Monday, March 12, 2012

THE WALKING DEAD: Evil has a name and his name is David Morrissey...

When it was announced a few weeks back that the character The Governor would be featuring in season 3 of the show and that english actor David Morrissey had been cast in the role of The Walking Dead's most notorious villain I was completely gobsmacked. Not because I thought it was a bad choice or anything but I wondered how on earth they were going to bring the story of Philip Blake (The Governor) to the tv show without toning it down.

I'll come back to that in a minute though.

Regarding David Morrissey I'm really excited about seeing him take on the role. I know a lot of people have only seen him star alongside David Tennant in "The Next Doctor", the 2008 Christmas special of Doctor Who, playing Jackson Lake. But he's also been in many other hit shows and in films such as Some Voices, Captain Corelli's Mandolin, before he played the critically acclaimed roles of Stephen Collins in State of Play. He was also in... erm... Basic Instinct 2.
I know some of our American brothers are not happy with his casting as they seem to think he doesn't look "evil" enough but if you know the character and how he starts out then you will understand he isn't meant to look evil.

If you have never read the comics I don't really want to spoil it for you but if you are interested then take a look HERE at The Walking Dead Wiki's page for the comic book character. Put it this way though. It's one of the most brutal storyline I've ever read in a comic and that's not because it involves zombies either. I can't help but wonder how gruesome they are going to get with the Governor storyline on the tv show?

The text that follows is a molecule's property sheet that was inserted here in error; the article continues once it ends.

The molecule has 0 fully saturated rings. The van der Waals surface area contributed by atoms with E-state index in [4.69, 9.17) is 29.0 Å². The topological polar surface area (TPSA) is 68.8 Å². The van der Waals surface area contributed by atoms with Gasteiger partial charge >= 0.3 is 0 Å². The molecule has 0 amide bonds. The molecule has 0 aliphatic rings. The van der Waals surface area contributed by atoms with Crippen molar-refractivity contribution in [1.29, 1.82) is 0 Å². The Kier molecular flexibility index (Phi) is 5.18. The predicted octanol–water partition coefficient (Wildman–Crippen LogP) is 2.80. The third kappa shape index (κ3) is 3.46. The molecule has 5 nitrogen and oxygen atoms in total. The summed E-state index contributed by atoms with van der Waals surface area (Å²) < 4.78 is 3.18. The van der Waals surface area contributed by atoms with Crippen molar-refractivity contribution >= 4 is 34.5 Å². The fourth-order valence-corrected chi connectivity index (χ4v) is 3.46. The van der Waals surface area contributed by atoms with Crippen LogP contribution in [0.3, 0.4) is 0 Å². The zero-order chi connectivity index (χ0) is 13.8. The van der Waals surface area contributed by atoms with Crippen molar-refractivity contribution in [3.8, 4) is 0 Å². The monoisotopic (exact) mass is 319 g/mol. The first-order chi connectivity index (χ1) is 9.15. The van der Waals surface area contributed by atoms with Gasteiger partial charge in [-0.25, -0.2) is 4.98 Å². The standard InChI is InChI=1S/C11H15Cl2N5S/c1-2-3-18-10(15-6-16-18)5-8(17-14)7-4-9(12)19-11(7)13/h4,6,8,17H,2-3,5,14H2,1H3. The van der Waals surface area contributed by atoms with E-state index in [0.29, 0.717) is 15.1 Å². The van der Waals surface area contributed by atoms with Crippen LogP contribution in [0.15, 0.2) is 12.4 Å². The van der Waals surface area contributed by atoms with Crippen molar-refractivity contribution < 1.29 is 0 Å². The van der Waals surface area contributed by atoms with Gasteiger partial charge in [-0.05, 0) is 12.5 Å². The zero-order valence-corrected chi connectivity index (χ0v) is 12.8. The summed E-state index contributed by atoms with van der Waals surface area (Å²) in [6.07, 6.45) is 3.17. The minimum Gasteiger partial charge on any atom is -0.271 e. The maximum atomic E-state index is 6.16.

Last week I read an American TV journalist and fan of the comic point out that although AMC are pretty relaxed with what they allow in their shows they are going to piss a lot of people of either way by adding too much brutality or cutting it out near enough completely which would annoy fans of the comic. Lucky enough though I came across this quote from comic creator and producer of the TV show Robert Kirkman regarding what is coming up in season 3.

Can the dark tone of the comic be matched on the TV series? Some of the stuff with the Governor was pretty intense; how far can you take that on TV?

Kirkman: There are certain boundaries for different mediums. I think that having the month long break between issue to issue or the 6 month break between volume to volume — you can push boundaries to a certain extent on a regular basis, more so than you can on a television show. So there might be instances where we go as dark as the comic in the show, but then we cut short and try to do something else and try to shift gears. People on a couch want to be entertained, they don’t want to be completely depressed. That said, we’re definitely going to go to those places.

There are some things coming up in the 3rd season that I can happily and proudly say exceed some of the darkest things that we’ve done in the comic. I think people are really going to be pretty shocked with a lot of stuff that’s coming. The show is gonna have teeth, the show is not going to be a watered down version of the Walking Dead [comic].

After reading that I must say Kirkman has put my mind at rest.
If you are only a fan of the TV show though I'd suggest before season 3 hits screens you get hold of the novel which came out last year called 'The Walking Dead: Rise of the Governor'. It depicts The Governor's struggle to survive the zombie apocalypse with his brother, his niece and their friends before the events of the comic book and I'm guessing now the TV show as well.

Anyway, that's enough of my ramblings but I'd like to go on record now in saying I'd be very shocked if the real Merle didn't turn up again in season 3. Where the group are heading is exactly the sort of place the one handed racist hillbilly would be most at home. And surely he will be looking for a bit of revenge on Rick for making him have to cut his hand off? Heck, maybe he'll cut Rick's hand off as payback?

Just saying.

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